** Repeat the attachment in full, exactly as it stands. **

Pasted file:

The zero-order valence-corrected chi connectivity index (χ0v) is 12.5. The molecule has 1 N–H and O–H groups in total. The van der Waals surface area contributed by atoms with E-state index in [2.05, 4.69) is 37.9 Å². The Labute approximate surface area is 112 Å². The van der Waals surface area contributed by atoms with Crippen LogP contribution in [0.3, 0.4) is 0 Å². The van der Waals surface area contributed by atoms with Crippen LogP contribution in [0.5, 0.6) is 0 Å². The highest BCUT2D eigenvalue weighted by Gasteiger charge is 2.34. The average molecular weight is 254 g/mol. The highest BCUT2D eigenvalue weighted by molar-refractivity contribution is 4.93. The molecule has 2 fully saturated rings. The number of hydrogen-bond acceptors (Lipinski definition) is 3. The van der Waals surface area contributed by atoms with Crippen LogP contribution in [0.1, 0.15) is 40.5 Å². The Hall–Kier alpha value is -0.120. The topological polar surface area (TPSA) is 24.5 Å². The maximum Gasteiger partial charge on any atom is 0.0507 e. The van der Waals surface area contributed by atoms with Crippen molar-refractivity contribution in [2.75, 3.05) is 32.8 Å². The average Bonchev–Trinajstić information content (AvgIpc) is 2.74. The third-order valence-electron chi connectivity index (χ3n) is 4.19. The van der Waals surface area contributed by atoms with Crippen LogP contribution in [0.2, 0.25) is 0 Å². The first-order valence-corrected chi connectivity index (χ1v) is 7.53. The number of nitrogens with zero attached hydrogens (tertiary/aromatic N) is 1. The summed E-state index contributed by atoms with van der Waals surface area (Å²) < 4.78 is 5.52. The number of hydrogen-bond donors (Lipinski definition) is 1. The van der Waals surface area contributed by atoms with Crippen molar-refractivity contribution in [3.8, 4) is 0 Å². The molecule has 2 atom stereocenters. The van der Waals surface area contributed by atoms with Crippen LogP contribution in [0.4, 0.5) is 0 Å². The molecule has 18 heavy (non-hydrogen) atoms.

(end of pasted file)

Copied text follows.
The zero-order valence-corrected chi connectivity index (χ0v) is 12.5. The molecule has 1 N–H and O–H groups in total. The van der Waals surface area contributed by atoms with E-state index in [2.05, 4.69) is 37.9 Å². The Labute approximate surface area is 112 Å². The van der Waals surface area contributed by atoms with Crippen LogP contribution in [0.3, 0.4) is 0 Å². The van der Waals surface area contributed by atoms with Crippen LogP contribution in [0.5, 0.6) is 0 Å². The highest BCUT2D eigenvalue weighted by Gasteiger charge is 2.34. The average molecular weight is 254 g/mol. The highest BCUT2D eigenvalue weighted by molar-refractivity contribution is 4.93. The molecule has 2 fully saturated rings. The number of hydrogen-bond acceptors (Lipinski definition) is 3. The van der Waals surface area contributed by atoms with Crippen LogP contribution in [0.1, 0.15) is 40.5 Å². The Hall–Kier alpha value is -0.120. The topological polar surface area (TPSA) is 24.5 Å². The maximum Gasteiger partial charge on any atom is 0.0507 e. The van der Waals surface area contributed by atoms with Crippen molar-refractivity contribution in [2.75, 3.05) is 32.8 Å². The average Bonchev–Trinajstić information content (AvgIpc) is 2.74. The third-order valence-electron chi connectivity index (χ3n) is 4.19. The van der Waals surface area contributed by atoms with Crippen LogP contribution in [0.2, 0.25) is 0 Å². The first-order valence-corrected chi connectivity index (χ1v) is 7.53. The number of nitrogens with zero attached hydrogens (tertiary/aromatic N) is 1. The summed E-state index contributed by atoms with van der Waals surface area (Å²) < 4.78 is 5.52. The number of hydrogen-bond donors (Lipinski definition) is 1. The van der Waals surface area contributed by atoms with Crippen molar-refractivity contribution in [3.8, 4) is 0 Å². The molecule has 2 atom stereocenters. The van der Waals surface area contributed by atoms with Crippen LogP contribution in [0.4, 0.5) is 0 Å². The molecule has 18 heavy (non-hydrogen) atoms.